–> p. 182 “…quite a few people make gardens because they cannot withstand the pressure of not making a garden. Others commit murder because they cannot withstand the pressure building up within them to kill someone, either a person known to them or a passing stranger. And so on. Our whole lives consist of pressures to make metaphorical as well as actual bowel movements.”

I think with the above passage, we reach a surrounding core of the depths towards which this book’s literature of philosophy reaches out – with confident or pleading arms?  The procreation of children as your own possible totems for the future is not a reason to have children and – via Zapffe and Cioran – as I understand it, to wrap this out within a worldview of mass extinction of the race either quickly or gradually.  The reason is that this future is one of suffering as you will surely suffer, too, as you enter the death throes or, at best, suffer the fear of utter sudden loss of self.  Why prolong that suffering by procreating others to suffer beyond your own end? Books as totems into the future are OK, I guess, because books can’t suffer.

There can be no real argument against this forensic truth and, possibly, CATHR has said this truth clearest and most engagingly. A valuable truth for its own sake. However, I feel it hasn’t yet reached the utter depths that it could have reached. But I won’t say why.  That’s because the author wrote the book and I read it. He can’t read it from fresh because he wrote it.  He cannot gainsay my reading of it as he can never have a pure reading of it from scratch, i.e the pure pessimisim that he has gifted me. And possibly will gift you, when you read it. He has sacrificed his own pure pessimism so that we can have it. But I still won’t say truly why because by saying truly why I will be blamed for any repercussions.  He is the catalyst, a brilliant catalyst, one who has the unique skills and experience of his own life and of being a superb writer of horror fiction to be such a catalyst, but, meanwhile, of course, he depends on his book’s ‘children’ to be thus catalyzed for such a catalyst as himself to exist. It is good that there exists the well-seasoned literary theory of the ‘Intentional Fallacy’.  You see, the book is this totem, not its author.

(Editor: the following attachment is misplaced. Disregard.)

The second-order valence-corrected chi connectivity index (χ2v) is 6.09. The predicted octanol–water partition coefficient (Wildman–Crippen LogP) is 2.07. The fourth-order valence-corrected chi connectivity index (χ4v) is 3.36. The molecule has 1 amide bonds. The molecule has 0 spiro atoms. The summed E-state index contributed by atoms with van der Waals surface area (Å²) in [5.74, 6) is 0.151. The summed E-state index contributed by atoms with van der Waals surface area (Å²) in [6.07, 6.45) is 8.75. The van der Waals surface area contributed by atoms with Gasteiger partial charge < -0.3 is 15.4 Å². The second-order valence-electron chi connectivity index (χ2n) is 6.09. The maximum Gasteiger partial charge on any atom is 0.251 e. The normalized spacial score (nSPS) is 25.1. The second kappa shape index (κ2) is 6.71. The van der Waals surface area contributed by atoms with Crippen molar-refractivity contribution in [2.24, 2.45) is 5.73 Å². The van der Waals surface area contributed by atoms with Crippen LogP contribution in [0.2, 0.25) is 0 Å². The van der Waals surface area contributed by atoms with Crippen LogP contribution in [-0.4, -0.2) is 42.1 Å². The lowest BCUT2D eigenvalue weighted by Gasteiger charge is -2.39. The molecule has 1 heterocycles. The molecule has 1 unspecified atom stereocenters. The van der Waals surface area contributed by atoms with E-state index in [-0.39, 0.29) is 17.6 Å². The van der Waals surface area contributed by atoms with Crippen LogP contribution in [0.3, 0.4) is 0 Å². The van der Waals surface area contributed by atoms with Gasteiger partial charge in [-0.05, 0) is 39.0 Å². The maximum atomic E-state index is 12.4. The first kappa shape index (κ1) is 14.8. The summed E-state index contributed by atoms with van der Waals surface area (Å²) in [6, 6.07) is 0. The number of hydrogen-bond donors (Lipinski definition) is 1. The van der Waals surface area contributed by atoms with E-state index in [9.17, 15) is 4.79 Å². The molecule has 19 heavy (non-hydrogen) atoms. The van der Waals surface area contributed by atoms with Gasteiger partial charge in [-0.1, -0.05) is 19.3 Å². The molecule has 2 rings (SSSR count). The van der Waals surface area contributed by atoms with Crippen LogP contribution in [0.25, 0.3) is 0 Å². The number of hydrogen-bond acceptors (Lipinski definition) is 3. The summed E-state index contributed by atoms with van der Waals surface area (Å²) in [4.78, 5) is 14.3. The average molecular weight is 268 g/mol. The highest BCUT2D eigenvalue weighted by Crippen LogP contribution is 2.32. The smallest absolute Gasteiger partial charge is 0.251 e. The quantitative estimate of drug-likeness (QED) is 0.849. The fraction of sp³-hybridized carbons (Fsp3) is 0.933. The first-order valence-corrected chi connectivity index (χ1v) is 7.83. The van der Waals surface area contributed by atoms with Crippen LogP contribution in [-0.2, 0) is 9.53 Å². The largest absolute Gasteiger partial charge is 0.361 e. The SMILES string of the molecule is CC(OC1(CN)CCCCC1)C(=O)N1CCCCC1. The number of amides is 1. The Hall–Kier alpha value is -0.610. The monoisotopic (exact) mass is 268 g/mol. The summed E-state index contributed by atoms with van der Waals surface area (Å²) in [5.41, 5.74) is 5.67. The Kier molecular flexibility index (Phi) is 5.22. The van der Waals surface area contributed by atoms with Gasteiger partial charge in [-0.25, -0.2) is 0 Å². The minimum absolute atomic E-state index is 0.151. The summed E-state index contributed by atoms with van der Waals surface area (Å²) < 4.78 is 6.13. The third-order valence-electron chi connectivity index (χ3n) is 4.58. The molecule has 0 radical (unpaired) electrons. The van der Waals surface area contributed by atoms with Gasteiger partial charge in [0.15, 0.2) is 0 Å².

But the book’s not finished yet… (10 Jul 10 – another 90 minutes later)

–> pp. 183 – 228

Autopsy on a Puppet: An Anatomy of the Supernatural

The book ends with what I consider to be a coda, as in a coda to a symphony. It is a lengthy exquisition on Horror Literature and Fiction – one that exponents (like myself) and readers of such literature will find most interesting. A major work on this subject. It sheds both oblique and direct light and/or darkness upon the preceding pages that carry a major and ground-breaking work of perceived Nihilism (CATHR).  Without this coda, I would have had to be more negative.



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9 responses to “The Conspiracy Against The Human Race by Thomas Ligotti – my review

  1. “The nemo is an evolutionary force, as necessary as the ego. The ego is certainty, what I am; the nemo is potentiality, what I am not. But instead of utilizing the nemo as we would utilize any other force, we allow ourselves to be terrified by it, as primitive man was terrified by lightning. We run screaming from this mysterious shape in the middle of our town, even though the real terror is not in itself, but in our terror at it.” — John Fowles 1964 (from ‘The Necessity of Nemo’ in ‘The Aristos’)

  2. A discussion thread started yesterday attempting to ignite meaningful discussion on this important book:

  3. Pingback: DF LEWIS REAL-TIME REVIEWS | My Last Balcony

  4. Pingback: DF Lewis's Real-Time Reviews

  5. Pingback: Perpetual Autumn | Nemonymous

  6. All my thoughts on Ligotti’s various works are linked from here: